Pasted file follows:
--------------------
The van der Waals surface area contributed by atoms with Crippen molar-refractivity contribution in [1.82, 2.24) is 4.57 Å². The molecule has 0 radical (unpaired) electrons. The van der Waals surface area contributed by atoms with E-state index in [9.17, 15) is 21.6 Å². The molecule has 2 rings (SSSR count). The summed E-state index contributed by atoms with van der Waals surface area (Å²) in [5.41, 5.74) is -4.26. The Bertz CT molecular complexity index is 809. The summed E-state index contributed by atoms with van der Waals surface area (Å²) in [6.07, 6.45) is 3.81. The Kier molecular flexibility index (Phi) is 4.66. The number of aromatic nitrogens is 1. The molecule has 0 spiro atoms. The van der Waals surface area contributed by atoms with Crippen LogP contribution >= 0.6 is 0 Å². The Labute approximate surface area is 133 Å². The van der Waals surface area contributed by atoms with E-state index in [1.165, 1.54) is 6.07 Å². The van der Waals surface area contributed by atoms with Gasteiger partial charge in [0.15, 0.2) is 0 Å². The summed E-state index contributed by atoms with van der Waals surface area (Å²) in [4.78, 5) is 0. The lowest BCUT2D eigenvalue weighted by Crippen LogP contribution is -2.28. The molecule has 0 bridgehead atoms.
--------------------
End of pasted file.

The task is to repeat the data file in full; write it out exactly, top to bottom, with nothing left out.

The van der Waals surface area contributed by atoms with Crippen molar-refractivity contribution in [1.82, 2.24) is 4.57 Å². The molecule has 0 radical (unpaired) electrons. The van der Waals surface area contributed by atoms with E-state index in [9.17, 15) is 21.6 Å². The molecule has 2 rings (SSSR count). The summed E-state index contributed by atoms with van der Waals surface area (Å²) in [5.41, 5.74) is -4.26. The Bertz CT molecular complexity index is 809. The summed E-state index contributed by atoms with van der Waals surface area (Å²) in [6.07, 6.45) is 3.81. The Kier molecular flexibility index (Phi) is 4.66. The number of aromatic nitrogens is 1. The molecule has 0 spiro atoms. The van der Waals surface area contributed by atoms with Crippen LogP contribution >= 0.6 is 0 Å². The Labute approximate surface area is 133 Å². The van der Waals surface area contributed by atoms with E-state index in [1.165, 1.54) is 6.07 Å². The van der Waals surface area contributed by atoms with Gasteiger partial charge in [0.15, 0.2) is 0 Å². The summed E-state index contributed by atoms with van der Waals surface area (Å²) in [4.78, 5) is 0. The lowest BCUT2D eigenvalue weighted by Crippen LogP contribution is -2.28. The molecule has 0 bridgehead atoms.